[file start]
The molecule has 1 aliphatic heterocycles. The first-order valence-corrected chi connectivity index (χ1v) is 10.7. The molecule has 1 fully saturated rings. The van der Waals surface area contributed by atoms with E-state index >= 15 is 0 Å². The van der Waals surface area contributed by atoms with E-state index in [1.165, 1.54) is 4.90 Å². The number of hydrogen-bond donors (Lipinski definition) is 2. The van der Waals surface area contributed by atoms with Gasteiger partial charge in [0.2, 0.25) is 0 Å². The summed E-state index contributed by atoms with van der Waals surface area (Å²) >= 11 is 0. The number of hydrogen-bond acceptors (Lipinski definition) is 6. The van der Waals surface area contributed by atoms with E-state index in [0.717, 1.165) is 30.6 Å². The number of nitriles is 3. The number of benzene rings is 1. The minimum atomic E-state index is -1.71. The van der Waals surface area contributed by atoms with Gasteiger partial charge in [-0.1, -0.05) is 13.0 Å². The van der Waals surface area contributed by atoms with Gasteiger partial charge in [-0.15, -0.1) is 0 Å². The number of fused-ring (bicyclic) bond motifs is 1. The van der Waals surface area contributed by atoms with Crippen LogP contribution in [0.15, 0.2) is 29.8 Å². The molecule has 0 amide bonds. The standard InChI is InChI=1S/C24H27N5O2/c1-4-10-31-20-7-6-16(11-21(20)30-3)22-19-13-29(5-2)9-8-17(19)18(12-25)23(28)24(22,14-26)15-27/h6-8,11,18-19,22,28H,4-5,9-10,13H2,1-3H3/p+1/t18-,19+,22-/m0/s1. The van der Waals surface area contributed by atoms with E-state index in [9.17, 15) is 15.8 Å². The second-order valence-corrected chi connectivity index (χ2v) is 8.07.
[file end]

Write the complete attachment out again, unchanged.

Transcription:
The molecule has 1 aliphatic heterocycles. The first-order valence-corrected chi connectivity index (χ1v) is 10.7. The molecule has 1 fully saturated rings. The van der Waals surface area contributed by atoms with E-state index >= 15 is 0 Å². The van der Waals surface area contributed by atoms with E-state index in [1.165, 1.54) is 4.90 Å². The number of hydrogen-bond donors (Lipinski definition) is 2. The van der Waals surface area contributed by atoms with Gasteiger partial charge in [0.2, 0.25) is 0 Å². The summed E-state index contributed by atoms with van der Waals surface area (Å²) >= 11 is 0. The number of hydrogen-bond acceptors (Lipinski definition) is 6. The van der Waals surface area contributed by atoms with E-state index in [0.717, 1.165) is 30.6 Å². The number of nitriles is 3. The number of benzene rings is 1. The minimum atomic E-state index is -1.71. The van der Waals surface area contributed by atoms with Gasteiger partial charge in [-0.1, -0.05) is 13.0 Å². The van der Waals surface area contributed by atoms with Gasteiger partial charge in [-0.15, -0.1) is 0 Å². The number of fused-ring (bicyclic) bond motifs is 1. The van der Waals surface area contributed by atoms with Crippen LogP contribution in [0.15, 0.2) is 29.8 Å². The molecule has 0 amide bonds. The standard InChI is InChI=1S/C24H27N5O2/c1-4-10-31-20-7-6-16(11-21(20)30-3)22-19-13-29(5-2)9-8-17(19)18(12-25)23(28)24(22,14-26)15-27/h6-8,11,18-19,22,28H,4-5,9-10,13H2,1-3H3/p+1/t18-,19+,22-/m0/s1. The van der Waals surface area contributed by atoms with E-state index in [9.17, 15) is 15.8 Å². The second-order valence-corrected chi connectivity index (χ2v) is 8.07.